His work as an émigre bewitched the American audiences, and he was responsible for about thirty films during this period. His anti-Nazi film Hitler’s Madman (1943) deals with war conspiracy and justifies his previous wish to leave his homeland. He kept growing and growing until he ended his conventional career with his chef-d’oeuvre The Imitation of Life.
But that was not the end of his career proper. He would go on to direct more productions that were never finished, such as a film on the life of Maurice Utrillo’s mother Suzanne Valadon. Sirk had a positive obsession for making films, and that is probably the reason why he is such a directors’ director, from Fassbinder to John Waters to Pedro Almodóvar.
7. Ernst Lubitsch (1892-1947)
A deep theatre lover at the age of 16, the young man from a modest Russian-Jewish family went against his father’s will to study the wonders of the stage, and later engage himself in participating in comedies and learning from Max Reinhardt himself. Throughout the 1910s, Lubitsch had an intense record of parts in small productions and eventually found his niche as a director, and subsequently, in the eyes of the public.
After some productions in his homeland, and especially his important work The Eyes of the Mummy (orig. Die Augen der Mumie Ma, 1918), a historical drama with odd acting and even odder lighting, he went on to make his breakthrough film Madame Du Barry (also known as Passion, 1919). Both films had Pola Negri and Emil Jannings as protagonists.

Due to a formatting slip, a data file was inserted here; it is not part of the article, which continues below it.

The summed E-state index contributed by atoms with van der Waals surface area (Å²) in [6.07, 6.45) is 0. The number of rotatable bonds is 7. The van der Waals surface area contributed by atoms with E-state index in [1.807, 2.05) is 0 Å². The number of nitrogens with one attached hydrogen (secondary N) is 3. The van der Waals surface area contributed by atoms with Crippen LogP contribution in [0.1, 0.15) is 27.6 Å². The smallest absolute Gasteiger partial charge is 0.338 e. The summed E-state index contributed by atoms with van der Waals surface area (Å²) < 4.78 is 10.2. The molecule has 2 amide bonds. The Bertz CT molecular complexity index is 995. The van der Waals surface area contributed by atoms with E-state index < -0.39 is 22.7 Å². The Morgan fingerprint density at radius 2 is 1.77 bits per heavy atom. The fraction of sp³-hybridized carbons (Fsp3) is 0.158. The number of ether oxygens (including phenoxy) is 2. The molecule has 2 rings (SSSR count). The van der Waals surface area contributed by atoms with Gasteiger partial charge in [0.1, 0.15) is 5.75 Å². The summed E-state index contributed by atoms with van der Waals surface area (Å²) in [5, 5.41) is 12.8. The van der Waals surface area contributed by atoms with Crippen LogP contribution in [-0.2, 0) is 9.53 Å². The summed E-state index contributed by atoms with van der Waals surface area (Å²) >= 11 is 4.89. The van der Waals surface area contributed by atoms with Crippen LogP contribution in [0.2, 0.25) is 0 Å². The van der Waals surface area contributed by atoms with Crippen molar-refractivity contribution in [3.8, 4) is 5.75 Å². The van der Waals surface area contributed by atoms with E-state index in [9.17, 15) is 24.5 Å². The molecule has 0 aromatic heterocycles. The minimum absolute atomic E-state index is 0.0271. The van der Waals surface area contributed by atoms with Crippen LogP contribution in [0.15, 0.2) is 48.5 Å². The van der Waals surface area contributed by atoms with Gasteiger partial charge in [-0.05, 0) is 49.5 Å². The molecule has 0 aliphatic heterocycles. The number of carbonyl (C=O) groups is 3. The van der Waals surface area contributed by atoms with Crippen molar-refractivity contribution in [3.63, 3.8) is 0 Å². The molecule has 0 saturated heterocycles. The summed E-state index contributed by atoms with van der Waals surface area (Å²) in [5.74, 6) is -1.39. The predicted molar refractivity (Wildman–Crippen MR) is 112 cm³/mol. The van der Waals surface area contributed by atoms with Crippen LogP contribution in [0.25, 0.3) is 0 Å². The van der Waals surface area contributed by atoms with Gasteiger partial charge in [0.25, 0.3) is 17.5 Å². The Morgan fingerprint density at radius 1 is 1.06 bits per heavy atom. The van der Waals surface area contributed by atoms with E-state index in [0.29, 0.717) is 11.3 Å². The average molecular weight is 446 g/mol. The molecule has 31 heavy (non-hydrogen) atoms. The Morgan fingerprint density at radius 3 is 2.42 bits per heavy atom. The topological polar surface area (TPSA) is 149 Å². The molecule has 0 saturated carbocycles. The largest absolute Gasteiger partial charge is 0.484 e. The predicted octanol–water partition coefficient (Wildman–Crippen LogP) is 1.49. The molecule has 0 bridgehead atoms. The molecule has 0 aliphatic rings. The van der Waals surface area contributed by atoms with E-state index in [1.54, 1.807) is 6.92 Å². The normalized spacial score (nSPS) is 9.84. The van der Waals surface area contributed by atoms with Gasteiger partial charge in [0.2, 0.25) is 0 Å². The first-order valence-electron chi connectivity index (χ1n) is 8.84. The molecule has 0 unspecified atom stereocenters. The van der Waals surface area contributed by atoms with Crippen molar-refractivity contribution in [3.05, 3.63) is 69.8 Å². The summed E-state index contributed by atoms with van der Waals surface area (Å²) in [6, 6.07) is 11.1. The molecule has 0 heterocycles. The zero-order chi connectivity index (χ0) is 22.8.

The grandiose The Loves of Pharaoh (orig. Das Weib des Pharao, 1922) consolidated his status as a promising filmmaker for foreign eyes to see, despite the financial trouble it brought him.
Leaving Germany in the early 1920s, Lubitsch found that he could leave his mark in the United States by making what he knew best: spectacles. He capitalised on the advent of sound cinema, making musicals and earning attention and respect, especially inside Paramount; and later, with 20th Century Fox.
With clever eyes for satire, he directed the war-comedy Ninotchka (1939), which would involve problems with writing, Greta Garbo not feeling comfortable with the style of the film, and a ban in the Soviet Union upon its release. In 1947, a heart attack would take the director and the “Lubitsch Touch” of humour from the world, and with them, a more colourful cinema.